In lieu of an abstract, here is a brief excerpt of the content:

  • Peruvian Video/Electronic Art
  • José-Carlos Mariátegui

If we may say that the viability of the species depends on, among other things, its variety—that is, in biological terms, on its variability—the same could be said of the recent development of electronic arts in Perú.

This development has been hybrid and diverse. One of the main characteristics of the works done using electronic media in Perú is that they all differ one from the other. There are no trends definable. Possibly its recent "second age" (over the last 5 years) makes it a distinct case in comparison with other Latin American countries such as Brazil, México or Argentina, in which the tradition of media arts has been much longer established.

The significance of electronic art in Perú lies in its allowing a new means of broadening and extending the creative universe, of developing new, distinctly Peruvian ideas and thoughts in opposition to the traditional artistic proposals that had made Peruvian art a useless effort, considering its social context. For the artists selected here, video and electronic arts act as non-traditional media that provide a unique opportunity to express their thoughts and represent their very personal perceptions of reality.

One of those creators who introduced the use of electronic media to Perú was Francesco Mariotti, a Peruvian of Swiss origin. In the last years of the 1960s—a time in which the fascination with technological resources in the arts was just beginning around the world—he began working on innovative projects. Mariotti's use, from the time he began his work, of what is currently described as mediated or interactive art presented a clear understanding of scientific theories in connection with artificial life, cognition, complex system theories and concepts about nature that are nowadays closely related to electronic arts.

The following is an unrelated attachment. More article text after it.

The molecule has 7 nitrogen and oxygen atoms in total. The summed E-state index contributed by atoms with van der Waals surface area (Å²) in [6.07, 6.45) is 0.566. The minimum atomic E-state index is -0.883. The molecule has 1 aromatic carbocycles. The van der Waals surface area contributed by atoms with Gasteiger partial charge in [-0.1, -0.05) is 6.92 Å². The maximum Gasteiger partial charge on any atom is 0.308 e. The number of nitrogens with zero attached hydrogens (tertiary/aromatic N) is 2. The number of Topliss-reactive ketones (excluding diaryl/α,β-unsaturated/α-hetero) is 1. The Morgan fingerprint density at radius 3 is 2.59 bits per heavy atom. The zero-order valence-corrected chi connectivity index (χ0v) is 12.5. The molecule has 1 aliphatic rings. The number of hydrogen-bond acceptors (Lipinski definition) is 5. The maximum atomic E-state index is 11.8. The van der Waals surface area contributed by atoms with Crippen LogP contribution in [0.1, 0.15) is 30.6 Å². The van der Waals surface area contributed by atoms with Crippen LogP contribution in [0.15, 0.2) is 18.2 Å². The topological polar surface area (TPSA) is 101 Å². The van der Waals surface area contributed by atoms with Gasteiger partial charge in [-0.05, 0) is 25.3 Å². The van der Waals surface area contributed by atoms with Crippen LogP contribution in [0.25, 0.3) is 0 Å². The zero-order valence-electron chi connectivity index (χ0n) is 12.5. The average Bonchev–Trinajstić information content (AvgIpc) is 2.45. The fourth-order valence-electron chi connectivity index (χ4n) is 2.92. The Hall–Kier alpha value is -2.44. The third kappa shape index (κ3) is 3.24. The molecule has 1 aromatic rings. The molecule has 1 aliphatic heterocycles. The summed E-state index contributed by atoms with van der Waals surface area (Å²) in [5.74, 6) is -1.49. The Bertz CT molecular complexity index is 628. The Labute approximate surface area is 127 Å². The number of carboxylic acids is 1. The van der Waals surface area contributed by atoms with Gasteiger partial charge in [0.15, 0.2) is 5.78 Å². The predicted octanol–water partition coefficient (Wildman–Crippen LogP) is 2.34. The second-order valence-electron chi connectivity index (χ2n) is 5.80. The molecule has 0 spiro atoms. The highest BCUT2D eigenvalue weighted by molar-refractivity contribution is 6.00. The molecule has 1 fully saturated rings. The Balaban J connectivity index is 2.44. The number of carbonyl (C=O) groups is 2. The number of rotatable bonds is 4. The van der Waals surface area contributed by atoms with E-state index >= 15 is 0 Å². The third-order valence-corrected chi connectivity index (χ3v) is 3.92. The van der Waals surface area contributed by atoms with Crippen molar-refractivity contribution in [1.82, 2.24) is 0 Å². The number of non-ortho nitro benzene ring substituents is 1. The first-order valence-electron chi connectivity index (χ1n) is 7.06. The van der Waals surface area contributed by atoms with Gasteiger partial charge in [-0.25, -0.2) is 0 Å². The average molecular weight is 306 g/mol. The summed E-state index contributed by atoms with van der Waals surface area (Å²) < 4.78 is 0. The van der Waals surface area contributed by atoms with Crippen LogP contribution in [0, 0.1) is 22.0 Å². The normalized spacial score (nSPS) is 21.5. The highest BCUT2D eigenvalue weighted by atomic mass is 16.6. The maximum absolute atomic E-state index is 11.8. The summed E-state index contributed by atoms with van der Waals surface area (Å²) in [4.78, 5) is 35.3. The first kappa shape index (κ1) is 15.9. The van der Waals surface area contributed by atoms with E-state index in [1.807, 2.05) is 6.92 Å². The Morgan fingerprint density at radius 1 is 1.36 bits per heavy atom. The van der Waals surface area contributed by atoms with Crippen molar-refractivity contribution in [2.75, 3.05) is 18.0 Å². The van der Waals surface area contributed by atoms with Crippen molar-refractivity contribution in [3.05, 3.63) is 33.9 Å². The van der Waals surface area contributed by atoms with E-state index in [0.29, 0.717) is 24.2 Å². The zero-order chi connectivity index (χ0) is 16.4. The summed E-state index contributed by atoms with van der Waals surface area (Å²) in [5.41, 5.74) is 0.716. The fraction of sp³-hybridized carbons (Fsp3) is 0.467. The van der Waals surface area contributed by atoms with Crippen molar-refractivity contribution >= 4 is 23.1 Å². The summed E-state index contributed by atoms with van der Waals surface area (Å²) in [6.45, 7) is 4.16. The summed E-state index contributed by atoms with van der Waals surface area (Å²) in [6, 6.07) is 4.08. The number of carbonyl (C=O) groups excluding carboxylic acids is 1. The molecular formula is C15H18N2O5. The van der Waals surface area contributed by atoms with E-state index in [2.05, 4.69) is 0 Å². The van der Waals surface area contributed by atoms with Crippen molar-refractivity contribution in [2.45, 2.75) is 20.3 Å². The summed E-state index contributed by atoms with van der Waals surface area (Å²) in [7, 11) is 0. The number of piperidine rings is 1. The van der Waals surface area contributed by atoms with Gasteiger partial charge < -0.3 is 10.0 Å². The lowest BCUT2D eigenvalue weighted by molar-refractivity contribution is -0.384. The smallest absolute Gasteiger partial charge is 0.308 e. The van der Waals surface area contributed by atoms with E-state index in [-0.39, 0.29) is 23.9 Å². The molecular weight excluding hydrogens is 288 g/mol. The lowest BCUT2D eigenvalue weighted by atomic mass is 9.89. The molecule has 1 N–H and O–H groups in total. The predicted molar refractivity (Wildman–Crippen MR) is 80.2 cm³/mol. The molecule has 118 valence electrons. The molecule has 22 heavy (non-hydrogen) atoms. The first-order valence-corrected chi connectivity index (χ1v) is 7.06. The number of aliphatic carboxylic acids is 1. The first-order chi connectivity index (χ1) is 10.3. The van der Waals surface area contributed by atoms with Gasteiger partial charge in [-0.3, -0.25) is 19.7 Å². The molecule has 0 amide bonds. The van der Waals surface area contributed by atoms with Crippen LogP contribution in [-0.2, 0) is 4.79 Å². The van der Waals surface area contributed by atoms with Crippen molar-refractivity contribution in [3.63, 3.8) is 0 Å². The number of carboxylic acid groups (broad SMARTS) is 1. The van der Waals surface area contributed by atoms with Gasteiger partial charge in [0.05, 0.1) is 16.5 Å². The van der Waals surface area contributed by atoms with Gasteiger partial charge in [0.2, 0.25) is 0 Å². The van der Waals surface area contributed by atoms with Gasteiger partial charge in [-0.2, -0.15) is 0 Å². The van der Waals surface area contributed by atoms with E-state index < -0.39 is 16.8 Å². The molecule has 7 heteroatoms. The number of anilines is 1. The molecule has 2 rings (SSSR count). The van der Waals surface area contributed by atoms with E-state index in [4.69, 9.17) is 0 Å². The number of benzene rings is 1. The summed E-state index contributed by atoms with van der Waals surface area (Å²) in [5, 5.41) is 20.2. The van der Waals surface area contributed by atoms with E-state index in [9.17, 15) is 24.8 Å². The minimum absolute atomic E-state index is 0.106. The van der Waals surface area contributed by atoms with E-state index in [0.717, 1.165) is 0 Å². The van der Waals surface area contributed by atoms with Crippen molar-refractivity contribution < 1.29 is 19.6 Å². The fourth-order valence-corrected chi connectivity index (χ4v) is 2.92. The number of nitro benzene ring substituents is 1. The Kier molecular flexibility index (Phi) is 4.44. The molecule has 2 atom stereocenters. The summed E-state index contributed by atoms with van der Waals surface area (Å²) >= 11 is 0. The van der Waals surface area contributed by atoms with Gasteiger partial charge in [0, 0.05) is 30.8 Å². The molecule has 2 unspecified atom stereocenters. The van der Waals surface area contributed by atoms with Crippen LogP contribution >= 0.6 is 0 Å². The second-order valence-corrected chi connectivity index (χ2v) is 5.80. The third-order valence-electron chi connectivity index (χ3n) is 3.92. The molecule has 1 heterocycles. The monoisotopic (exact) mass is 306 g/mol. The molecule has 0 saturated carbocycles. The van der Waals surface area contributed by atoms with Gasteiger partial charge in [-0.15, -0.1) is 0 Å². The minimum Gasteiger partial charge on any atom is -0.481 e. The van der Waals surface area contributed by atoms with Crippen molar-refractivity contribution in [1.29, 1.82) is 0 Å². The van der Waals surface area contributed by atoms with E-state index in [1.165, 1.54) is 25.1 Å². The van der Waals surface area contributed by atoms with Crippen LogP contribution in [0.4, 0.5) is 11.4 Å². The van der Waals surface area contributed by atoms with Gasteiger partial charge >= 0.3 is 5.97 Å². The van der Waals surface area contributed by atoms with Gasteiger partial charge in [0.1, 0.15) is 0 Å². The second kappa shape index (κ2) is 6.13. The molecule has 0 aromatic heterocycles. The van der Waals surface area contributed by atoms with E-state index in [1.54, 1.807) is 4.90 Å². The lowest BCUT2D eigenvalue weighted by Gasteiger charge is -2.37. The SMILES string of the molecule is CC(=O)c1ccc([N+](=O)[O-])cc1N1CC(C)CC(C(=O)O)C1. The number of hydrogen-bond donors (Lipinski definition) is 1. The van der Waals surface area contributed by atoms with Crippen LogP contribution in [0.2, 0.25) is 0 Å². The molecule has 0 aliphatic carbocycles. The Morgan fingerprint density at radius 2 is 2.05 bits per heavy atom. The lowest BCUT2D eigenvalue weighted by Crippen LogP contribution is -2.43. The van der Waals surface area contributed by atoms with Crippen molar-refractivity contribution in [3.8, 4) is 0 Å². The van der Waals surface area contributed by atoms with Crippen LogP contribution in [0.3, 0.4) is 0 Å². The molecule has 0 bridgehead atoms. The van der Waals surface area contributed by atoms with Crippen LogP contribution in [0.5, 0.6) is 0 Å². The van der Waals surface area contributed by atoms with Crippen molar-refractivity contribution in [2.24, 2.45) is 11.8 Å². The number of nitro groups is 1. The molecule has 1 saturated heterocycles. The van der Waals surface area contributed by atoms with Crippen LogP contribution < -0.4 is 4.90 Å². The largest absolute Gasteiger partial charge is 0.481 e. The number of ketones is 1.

After this auspicious beginning, the traces of electronic arts in Perú, beyond some sporadic and isolated interventions, disappeared almost completely for about 2 decades. The harsh situation for creators—the minimal infrastructure for research and production—meant that only a few succeeded, through great professional sacrifices, to raise the needed funds to get access to expensive technical equipment.

A pivotal event occurred in 1995 when the Italian artist Gianni Toti came to Perú to present a series of his video artworks. Toti, known as the "father of video poetics and video synthesis," can be described as an organic intellectual who confronts theoretical depth and cultural action in his untiring search for new languages in artistic and scientific creation.

Toti's debate with artists and theoreticians helped to modify the solitude of electronic arts in Perú. In 1998, and taking as a historical reference a video-art show that took place in 1977 (presented by Alfonso Castrillón and Jorge Glusberg), the Second International Video Art Festival took place in Lima. Fortunately, thanks to the help of international organizations as well as post-production and computer facilities, local creations had begun to be produced. Since then, this festival has occurred annually, with a massive response from the public, which demonstrates the great interest that these new manifestations of art and technology can produce. Many of the innovative artistic proposals in Perú in the last 5 years have been realized with or have been associated with the use of new technologies.

While it is still possible to argue that electronic media can be considered elitist in some poor countries, the means for their use has been extended to the vast majority of Peruvians. A key to their further expansion has been the creation of media centers with the technical facilities and know-how to help develop creative ideas. [End Page 355]

The intent to document social action by various means is evident in the works of Roger Atasi, José Carlos Martinat and Iván Lozano di Natale. In these cases, research on a project is presented as part of its process. A great number of the works presented here also confront the creative situation in an expository context or in a traditional artistic setting—for example, the works of Angie Bonino or Iván Esquivel, which tend to be conceptual and critical or even political. On the other hand are...


Additional Information

Print ISSN
pp. 355-356
Launched on MUSE
Open Access
Back To Top

This website uses cookies to ensure you get the best experience on our website. Without cookies your experience may not be seamless.